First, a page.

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Barbara Williams has been honored for her sincerity by the Orangeburg County Community of Character initiative.

Barbara Williams is not about doing things to be seen or heard, but prefers to serve others with a genuine heart which shows through her community advocacy work and educational experience.

Whether she’s helping people register to vote, secure a job or find the nearest vaccination clinic, Williams does it all with a steady hand and honest communication which can help put the most confused person at ease.

Holding a back-to-school bash for the children in her neighborhood and advocating for health awareness have been among the other outreach work included on her to-do list, one which she seems to constantly add on to.

Because her community service stems not from a whimsical chase for fame or notoriety but a true belief in serving others, the Orangeburg County Community of Character initiative was led to honor her for sincerity.

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It was an honor which took Williams by surprise.

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“I was really shocked. It was a good surprise, and I was really grateful that somebody thought enough of me to deem that necessary. It certainly was an honor,” said Williams, president of the Orangeburg Branch of the NAACP.

Williams is also a member of the Orangeburg chapter of The Links and the Beta Zeta Omega chapter of Alpha Kappa Alpha Sorority Inc. She retired from the former Orangeburg School District 5, where she spent 31 years, part of which as a classroom teacher.

“I taught in the classroom until maybe the mid-’90s, and then I became a department chair. Then after department chair, I became a special education specialist,” Williams said.

She said while her husband, Cecil, thought she would be bored upon retirement, he was wrong.

“I just have a passion for service. I have a little office at home. I get up and turn on my computer as if I’m going off to work. Sometimes I just take a break for lunch and go back. I’m there sometimes until 8 and 9 o’clock doing things,” Williams said. “I’m thinking of what I can do to help somewhere in my community either with my church, or one of the organizations that I am in.”

She said she stays very busy as president of the Orangeburg NAACP chapter.

“The census is gone, but we still kind of work with the census in a sense because we’re having webinars and meetings to talk about redistricting. So we’re working on those type of things right now. With the census, people don’t understand how that affects their community so far as education, health care, jobs and where you live,” Williams said.

She’s also helping people register to vote.

“With all of this voting suppression now, you’re trying to figure out the best way to do things (in) trying to get people to vote, making sure that they go to vote. So it’s just a whole lot that we’re encompassing in trying to make it so that we get resources for families,” she said, including finding where they can go get vaccinated and tested.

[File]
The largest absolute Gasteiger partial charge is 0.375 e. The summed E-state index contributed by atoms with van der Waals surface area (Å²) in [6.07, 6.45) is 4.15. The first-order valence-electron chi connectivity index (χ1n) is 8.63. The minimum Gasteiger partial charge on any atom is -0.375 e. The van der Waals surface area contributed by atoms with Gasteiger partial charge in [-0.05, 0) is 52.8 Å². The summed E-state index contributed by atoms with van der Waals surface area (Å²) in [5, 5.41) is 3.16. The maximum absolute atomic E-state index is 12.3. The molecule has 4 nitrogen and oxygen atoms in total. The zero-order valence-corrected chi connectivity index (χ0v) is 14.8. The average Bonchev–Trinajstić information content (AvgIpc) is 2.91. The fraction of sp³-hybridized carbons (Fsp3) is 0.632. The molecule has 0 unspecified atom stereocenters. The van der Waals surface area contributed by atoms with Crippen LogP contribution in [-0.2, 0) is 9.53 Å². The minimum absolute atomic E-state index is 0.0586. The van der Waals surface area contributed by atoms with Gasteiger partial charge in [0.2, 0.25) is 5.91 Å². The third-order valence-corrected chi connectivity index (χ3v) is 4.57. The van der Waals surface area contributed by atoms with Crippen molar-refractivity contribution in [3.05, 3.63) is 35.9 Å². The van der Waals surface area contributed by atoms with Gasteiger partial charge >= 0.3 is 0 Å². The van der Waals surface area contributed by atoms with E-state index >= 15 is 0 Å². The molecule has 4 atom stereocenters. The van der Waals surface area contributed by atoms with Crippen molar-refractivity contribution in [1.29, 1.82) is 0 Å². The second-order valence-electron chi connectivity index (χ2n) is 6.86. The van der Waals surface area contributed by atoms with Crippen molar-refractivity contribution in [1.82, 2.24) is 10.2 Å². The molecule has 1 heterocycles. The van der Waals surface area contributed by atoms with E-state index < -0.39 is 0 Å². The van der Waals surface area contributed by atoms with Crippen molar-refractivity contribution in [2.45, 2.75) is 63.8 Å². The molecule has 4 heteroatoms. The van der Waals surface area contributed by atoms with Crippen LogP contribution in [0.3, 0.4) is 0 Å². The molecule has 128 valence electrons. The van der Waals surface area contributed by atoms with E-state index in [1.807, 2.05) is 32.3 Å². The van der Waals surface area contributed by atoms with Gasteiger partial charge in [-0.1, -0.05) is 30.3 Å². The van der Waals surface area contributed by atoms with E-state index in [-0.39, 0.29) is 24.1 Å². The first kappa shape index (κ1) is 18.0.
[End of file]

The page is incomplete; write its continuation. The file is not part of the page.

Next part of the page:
She said it is important to do it all with sincerity and free from pretense or hypocrisy.

“When you’re sincere about what you do, then you’re going to be honest, you’re going to be truthful. When people ask you do to something, you do it because you believe in it, not because somebody else wants you to do it,” Williams said.

“You do things from the goodness of your heart and don’t worry about being paid for everything you do. That’s how I look at the word sincerity,” she said.

Williams keeps her sorority sisters updated on civic engagement activities, including current topics in the health care, education and criminal justice arenas.

“Anything dealing with the community, I take that information and work with the sorority. It’s about the same (with the Links),” she said, noting that she’s interested in getting entrenched in work “that somebody can benefit from.”

She said she would tell her students in school that it was important to be of good character because they would never know who was watching them. It was the same advice which her late mother, Windell, would share with her and her nine siblings.

“It’s always best to be at your best while you’re alone and don’t think anybody’s watching you, as well as when you see all those people who have eyes on you,” she said.

Williams continued, “I’m a God-fearing woman. My mom used to always tell us your reputation precedes you. Value is all you have pretty much. If you’re honest and sincere, it’s almost like money in the bank.

“It’s always treating people the way that you want to be treated, doing the best job possible if somebody asks you to do something. Don’t just try to fit in because people feel that you need to be a part of something that you don’t feel comfortable with.”

She said it is also important to be a good listener, which is a part of being sincere.

While she and her husband do not have children, she has several nieces and nephews she also works to instill good character in.

“I try to be straight up, and I try to be sincere with them. … I also try to teach them that when you live right, when you do right, then things are going to work out for you. Don’t try to deceive people. People are not going to like you when you do certain things, but you do it because of your values,” Williams said.

She praised the OCCOC for its efforts to spread good character within the community.

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“I think it’s a very good gesture,” she said, noting that when people read stories about others showing good character, they may then decide to “change their behavior and want to serve somebody better in whatever it is.”

Contact the writer: dgleaton@timesanddemocrat.com or 803-533-5534. Follow “Good News with Gleaton” on Twitter at @DionneTandD

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